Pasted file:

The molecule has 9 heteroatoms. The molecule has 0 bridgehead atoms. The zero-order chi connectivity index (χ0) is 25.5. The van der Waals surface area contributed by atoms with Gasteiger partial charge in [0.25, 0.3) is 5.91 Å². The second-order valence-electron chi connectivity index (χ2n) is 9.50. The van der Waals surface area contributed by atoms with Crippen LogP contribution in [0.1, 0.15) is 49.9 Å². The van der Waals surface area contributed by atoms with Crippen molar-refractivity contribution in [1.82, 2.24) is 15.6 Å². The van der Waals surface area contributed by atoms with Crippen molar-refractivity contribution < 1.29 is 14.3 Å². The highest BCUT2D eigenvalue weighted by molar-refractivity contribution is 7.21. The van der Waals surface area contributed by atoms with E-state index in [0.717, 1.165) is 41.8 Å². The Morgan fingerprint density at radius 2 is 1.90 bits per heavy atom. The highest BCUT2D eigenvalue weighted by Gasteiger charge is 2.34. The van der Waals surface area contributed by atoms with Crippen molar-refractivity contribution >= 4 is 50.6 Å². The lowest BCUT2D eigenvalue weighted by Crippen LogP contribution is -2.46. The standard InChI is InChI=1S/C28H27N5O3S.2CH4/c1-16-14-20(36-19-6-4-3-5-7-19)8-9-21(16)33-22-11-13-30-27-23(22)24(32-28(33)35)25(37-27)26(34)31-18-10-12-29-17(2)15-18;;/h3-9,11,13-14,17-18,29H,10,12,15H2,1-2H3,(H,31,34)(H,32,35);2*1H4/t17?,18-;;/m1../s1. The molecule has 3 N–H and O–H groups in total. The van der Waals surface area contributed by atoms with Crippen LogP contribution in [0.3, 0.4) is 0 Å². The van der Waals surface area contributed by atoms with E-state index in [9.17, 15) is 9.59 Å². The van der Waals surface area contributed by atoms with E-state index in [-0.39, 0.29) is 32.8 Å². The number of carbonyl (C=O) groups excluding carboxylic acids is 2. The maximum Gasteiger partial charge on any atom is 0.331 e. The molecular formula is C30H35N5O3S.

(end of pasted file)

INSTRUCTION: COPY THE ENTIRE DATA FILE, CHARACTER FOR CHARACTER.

The molecule has 9 heteroatoms. The molecule has 0 bridgehead atoms. The zero-order chi connectivity index (χ0) is 25.5. The van der Waals surface area contributed by atoms with Gasteiger partial charge in [0.25, 0.3) is 5.91 Å². The second-order valence-electron chi connectivity index (χ2n) is 9.50. The van der Waals surface area contributed by atoms with Crippen LogP contribution in [0.1, 0.15) is 49.9 Å². The van der Waals surface area contributed by atoms with Crippen molar-refractivity contribution in [1.82, 2.24) is 15.6 Å². The van der Waals surface area contributed by atoms with Crippen molar-refractivity contribution < 1.29 is 14.3 Å². The highest BCUT2D eigenvalue weighted by molar-refractivity contribution is 7.21. The van der Waals surface area contributed by atoms with E-state index in [0.717, 1.165) is 41.8 Å². The Morgan fingerprint density at radius 2 is 1.90 bits per heavy atom. The highest BCUT2D eigenvalue weighted by Gasteiger charge is 2.34. The van der Waals surface area contributed by atoms with Crippen molar-refractivity contribution >= 4 is 50.6 Å². The lowest BCUT2D eigenvalue weighted by Crippen LogP contribution is -2.46. The standard InChI is InChI=1S/C28H27N5O3S.2CH4/c1-16-14-20(36-19-6-4-3-5-7-19)8-9-21(16)33-22-11-13-30-27-23(22)24(32-28(33)35)25(37-27)26(34)31-18-10-12-29-17(2)15-18;;/h3-9,11,13-14,17-18,29H,10,12,15H2,1-2H3,(H,31,34)(H,32,35);2*1H4/t17?,18-;;/m1../s1. The molecule has 3 N–H and O–H groups in total. The van der Waals surface area contributed by atoms with Crippen LogP contribution in [0.3, 0.4) is 0 Å². The van der Waals surface area contributed by atoms with E-state index in [9.17, 15) is 9.59 Å². The van der Waals surface area contributed by atoms with E-state index in [-0.39, 0.29) is 32.8 Å². The number of carbonyl (C=O) groups excluding carboxylic acids is 2. The maximum Gasteiger partial charge on any atom is 0.331 e. The molecular formula is C30H35N5O3S.